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Less than a minute has elapsed since you’ve shot one of the biggest bucks you have ever seen. It happened so fast it’s hard to believe. In this very moment what you do next may determine whether or not you’ll recover your buck.

Your first impulse is to bail out of your tree stand and take off after him. Depending upon your arrow placement, this could be a big mistake. If a deer is not hit well you could spook him and make recovery next to impossible. That’s what we call a recovery mistake not a bad shot, a lot of the time a good recovery plan can make up for a poor shot, the reverse can be true.  The failure to plan the recovery can cost you a buck even when you have made a great shot.

After shooting the deer, stay in your stand and be quiet for the recommended time. A noise might push your deer away. He could be bedded down less than 100 yards away.
I have found it very helpful to tie a piece of pink surveyor ribbon around my stand tree at eye level from where I shot. After noting several terrain features near where the deer was standing and where it ran too, I tie on the ribbon before coming down. From the ground looking back up to the ribbon, I can get a better visual for locating exactly where the deer was and went.

Deer Anatomy

Before beginning the tracking, mark where you shot the deer with a piece of white toilet paper hung on a branch. Mark the trail periodically with more toilet paper as you track. This will give you a line on the deer’s travel. When you find the arrow, check for hair, tallow, blood, etc. This will give you a good clue on how to track. Example: Tallow and slime means you should wait 4 hours.

Check for blood carefully, walking off to the side of the run. Look for blood on trees, saplings, and leaves that are about the same height as the wound. Blood will sometimes rub off the body. If tracking as a group, spread out a little. Keep noise to a minimum. In tracking, sometimes “too many cooks can spoil the stew.” It would be better if only 2 or 3 people tracked the deer. If the blood trail runs out, you can always get more help to search for the deer.   By the way, when tracking said deer, make sure everyone is on the same page.  Stick to the task at hand and no squirrel hunting, sorry I had to put that in there and you know who you are.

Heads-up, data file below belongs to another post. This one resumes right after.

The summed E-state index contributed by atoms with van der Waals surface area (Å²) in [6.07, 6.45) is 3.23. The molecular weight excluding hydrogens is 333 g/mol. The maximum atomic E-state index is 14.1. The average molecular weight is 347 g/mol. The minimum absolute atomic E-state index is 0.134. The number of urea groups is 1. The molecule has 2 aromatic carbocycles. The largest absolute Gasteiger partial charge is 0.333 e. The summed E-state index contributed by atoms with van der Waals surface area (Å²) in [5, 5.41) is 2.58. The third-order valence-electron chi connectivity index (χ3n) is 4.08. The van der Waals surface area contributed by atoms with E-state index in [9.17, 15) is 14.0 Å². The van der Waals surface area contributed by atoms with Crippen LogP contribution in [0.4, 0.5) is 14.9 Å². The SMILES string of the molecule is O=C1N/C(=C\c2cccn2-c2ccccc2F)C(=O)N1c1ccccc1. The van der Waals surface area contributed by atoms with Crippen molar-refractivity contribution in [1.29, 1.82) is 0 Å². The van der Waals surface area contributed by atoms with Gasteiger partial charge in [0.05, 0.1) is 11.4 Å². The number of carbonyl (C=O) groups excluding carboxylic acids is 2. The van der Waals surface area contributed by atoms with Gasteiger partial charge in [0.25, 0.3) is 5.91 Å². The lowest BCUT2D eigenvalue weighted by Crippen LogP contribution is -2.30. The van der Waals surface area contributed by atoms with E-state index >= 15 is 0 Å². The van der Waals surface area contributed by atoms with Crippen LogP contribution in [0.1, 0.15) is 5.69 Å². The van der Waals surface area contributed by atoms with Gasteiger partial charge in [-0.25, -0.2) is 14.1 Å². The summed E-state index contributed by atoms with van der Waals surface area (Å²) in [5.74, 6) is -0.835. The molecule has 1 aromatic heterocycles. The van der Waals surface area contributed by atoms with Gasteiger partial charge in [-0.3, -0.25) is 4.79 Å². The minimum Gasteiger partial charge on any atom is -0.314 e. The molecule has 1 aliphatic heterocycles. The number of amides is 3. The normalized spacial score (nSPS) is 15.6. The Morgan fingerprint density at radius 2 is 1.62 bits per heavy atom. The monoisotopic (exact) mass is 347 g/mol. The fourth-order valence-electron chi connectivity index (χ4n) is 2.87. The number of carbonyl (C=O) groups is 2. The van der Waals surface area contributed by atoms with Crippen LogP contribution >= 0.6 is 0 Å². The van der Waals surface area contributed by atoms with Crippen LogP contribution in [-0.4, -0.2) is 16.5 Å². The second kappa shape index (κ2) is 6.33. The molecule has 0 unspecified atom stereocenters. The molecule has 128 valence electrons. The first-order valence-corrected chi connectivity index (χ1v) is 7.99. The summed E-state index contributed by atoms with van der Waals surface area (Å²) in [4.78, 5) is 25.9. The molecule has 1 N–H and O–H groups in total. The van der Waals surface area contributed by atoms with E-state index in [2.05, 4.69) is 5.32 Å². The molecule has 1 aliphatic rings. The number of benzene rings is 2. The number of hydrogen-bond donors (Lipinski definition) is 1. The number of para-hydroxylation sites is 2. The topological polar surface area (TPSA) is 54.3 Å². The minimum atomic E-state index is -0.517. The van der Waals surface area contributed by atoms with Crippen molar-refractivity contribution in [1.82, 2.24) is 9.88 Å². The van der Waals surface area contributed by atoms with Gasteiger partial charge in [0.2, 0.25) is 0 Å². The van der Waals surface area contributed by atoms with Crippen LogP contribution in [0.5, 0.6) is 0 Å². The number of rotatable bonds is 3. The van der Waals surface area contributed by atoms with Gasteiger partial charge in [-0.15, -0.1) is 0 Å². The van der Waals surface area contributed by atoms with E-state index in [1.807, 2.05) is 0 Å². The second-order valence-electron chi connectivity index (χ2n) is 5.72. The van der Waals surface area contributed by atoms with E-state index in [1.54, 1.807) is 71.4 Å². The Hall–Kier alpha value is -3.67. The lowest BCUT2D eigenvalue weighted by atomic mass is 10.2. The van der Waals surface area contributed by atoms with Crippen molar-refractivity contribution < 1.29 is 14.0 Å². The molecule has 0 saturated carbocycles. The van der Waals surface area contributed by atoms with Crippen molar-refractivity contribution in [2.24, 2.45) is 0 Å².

Be persistent!

While tracking a deer that you have shot, you jump a deer and it flags its tail, it’s probably not your deer.  A wounded deer will very seldom “flag.” BUT – check it out anyway. Tracking at night presents special problems with visibility. The blood and the deer will both be hard to see. A Coleman gas lantern will help a lot in both cases. If the deer is not hit well, and no rain is forecast, wait until morning. Take a compass bearing to where you last saw the deer, and another one to where you last heard any noise from its flight. It might prove very helpful. When trailing at night use a couple of the Chem Lights that you can get at Walmart for less than a buck. You don’t use these lights to see blood, but they are hung on limbs at the last blood found. That way nobody has to stand on the last blood and everyone can easily see where the last blood was found.

It helps to have someone who did not shoot the deer to help with the blood trial. Many an experienced hunter in his excitement misses things. Even get down on your hands and knees when a blood trail is hard to see, it helps. From this angle while night tracking you can shine the light in the direction of travel and often see blood that does not show when standing over it. Look at the bottom of leaves on branches at deer body height. Sometimes as the branch slides along the body of a deer it is the underside of the leaf that picks up the blood. Look for disturbed leaves and broken twigs as well as for the blood sign on hard to follow blood trails. It is often hard to follow a blood trail in tall grass. It seems that the blood can fall all the way to the ground without hitting a single blade of grass.

Some shots that look good may be one lung or a poor liver hit because of the angle. These deer can take several hours to die. Be careful about pushing them too soon, since they will rarely leave much blood sign if they are jumped when bedded. Look ahead as you blood trail for deer parts and movement. Your deer may still be alive and you might be able to get a second shot or back off without spooking it.

Did I say be persistent! Happy Hunting my friends!!!

TRACY PEDRETTI, Mossy Oak Prostaff


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